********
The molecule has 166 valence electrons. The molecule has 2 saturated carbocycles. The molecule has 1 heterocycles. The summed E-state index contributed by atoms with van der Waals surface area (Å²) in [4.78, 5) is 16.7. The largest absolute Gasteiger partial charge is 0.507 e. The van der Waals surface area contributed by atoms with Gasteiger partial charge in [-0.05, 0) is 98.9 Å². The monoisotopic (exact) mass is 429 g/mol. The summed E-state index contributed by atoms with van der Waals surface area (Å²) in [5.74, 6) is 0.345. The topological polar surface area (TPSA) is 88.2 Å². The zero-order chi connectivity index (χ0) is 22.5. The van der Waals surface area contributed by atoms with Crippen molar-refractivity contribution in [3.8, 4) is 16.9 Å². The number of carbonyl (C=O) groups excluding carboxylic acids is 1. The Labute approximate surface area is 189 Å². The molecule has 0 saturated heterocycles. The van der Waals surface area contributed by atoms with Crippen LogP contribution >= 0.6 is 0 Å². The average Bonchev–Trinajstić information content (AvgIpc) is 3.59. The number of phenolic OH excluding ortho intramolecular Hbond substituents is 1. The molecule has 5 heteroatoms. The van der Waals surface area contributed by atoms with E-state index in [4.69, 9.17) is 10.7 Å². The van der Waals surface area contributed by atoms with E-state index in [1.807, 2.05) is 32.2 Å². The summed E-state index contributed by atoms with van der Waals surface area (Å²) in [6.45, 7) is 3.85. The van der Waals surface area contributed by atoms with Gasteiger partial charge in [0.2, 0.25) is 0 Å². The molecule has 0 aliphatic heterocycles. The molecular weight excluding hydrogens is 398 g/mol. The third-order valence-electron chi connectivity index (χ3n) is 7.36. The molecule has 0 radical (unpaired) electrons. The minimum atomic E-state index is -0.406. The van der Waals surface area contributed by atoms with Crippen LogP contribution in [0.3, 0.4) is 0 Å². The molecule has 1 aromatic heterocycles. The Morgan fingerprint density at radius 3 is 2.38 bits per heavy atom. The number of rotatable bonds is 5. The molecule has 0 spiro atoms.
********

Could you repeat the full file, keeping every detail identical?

The molecule has 166 valence electrons. The molecule has 2 saturated carbocycles. The molecule has 1 heterocycles. The summed E-state index contributed by atoms with van der Waals surface area (Å²) in [4.78, 5) is 16.7. The largest absolute Gasteiger partial charge is 0.507 e. The van der Waals surface area contributed by atoms with Gasteiger partial charge in [-0.05, 0) is 98.9 Å². The monoisotopic (exact) mass is 429 g/mol. The summed E-state index contributed by atoms with van der Waals surface area (Å²) in [5.74, 6) is 0.345. The topological polar surface area (TPSA) is 88.2 Å². The zero-order chi connectivity index (χ0) is 22.5. The van der Waals surface area contributed by atoms with Crippen molar-refractivity contribution in [3.8, 4) is 16.9 Å². The number of carbonyl (C=O) groups excluding carboxylic acids is 1. The Labute approximate surface area is 189 Å². The molecule has 0 saturated heterocycles. The van der Waals surface area contributed by atoms with Crippen LogP contribution >= 0.6 is 0 Å². The average Bonchev–Trinajstić information content (AvgIpc) is 3.59. The number of phenolic OH excluding ortho intramolecular Hbond substituents is 1. The molecule has 5 heteroatoms. The van der Waals surface area contributed by atoms with E-state index in [4.69, 9.17) is 10.7 Å². The van der Waals surface area contributed by atoms with E-state index in [1.807, 2.05) is 32.2 Å². The summed E-state index contributed by atoms with van der Waals surface area (Å²) in [6.45, 7) is 3.85. The van der Waals surface area contributed by atoms with Gasteiger partial charge in [0.2, 0.25) is 0 Å². The molecule has 0 aliphatic heterocycles. The molecular weight excluding hydrogens is 398 g/mol. The third-order valence-electron chi connectivity index (χ3n) is 7.36. The molecule has 0 radical (unpaired) electrons. The minimum atomic E-state index is -0.406. The van der Waals surface area contributed by atoms with Crippen LogP contribution in [0.3, 0.4) is 0 Å². The molecule has 1 aromatic heterocycles. The Morgan fingerprint density at radius 3 is 2.38 bits per heavy atom. The number of rotatable bonds is 5. The molecule has 0 spiro atoms.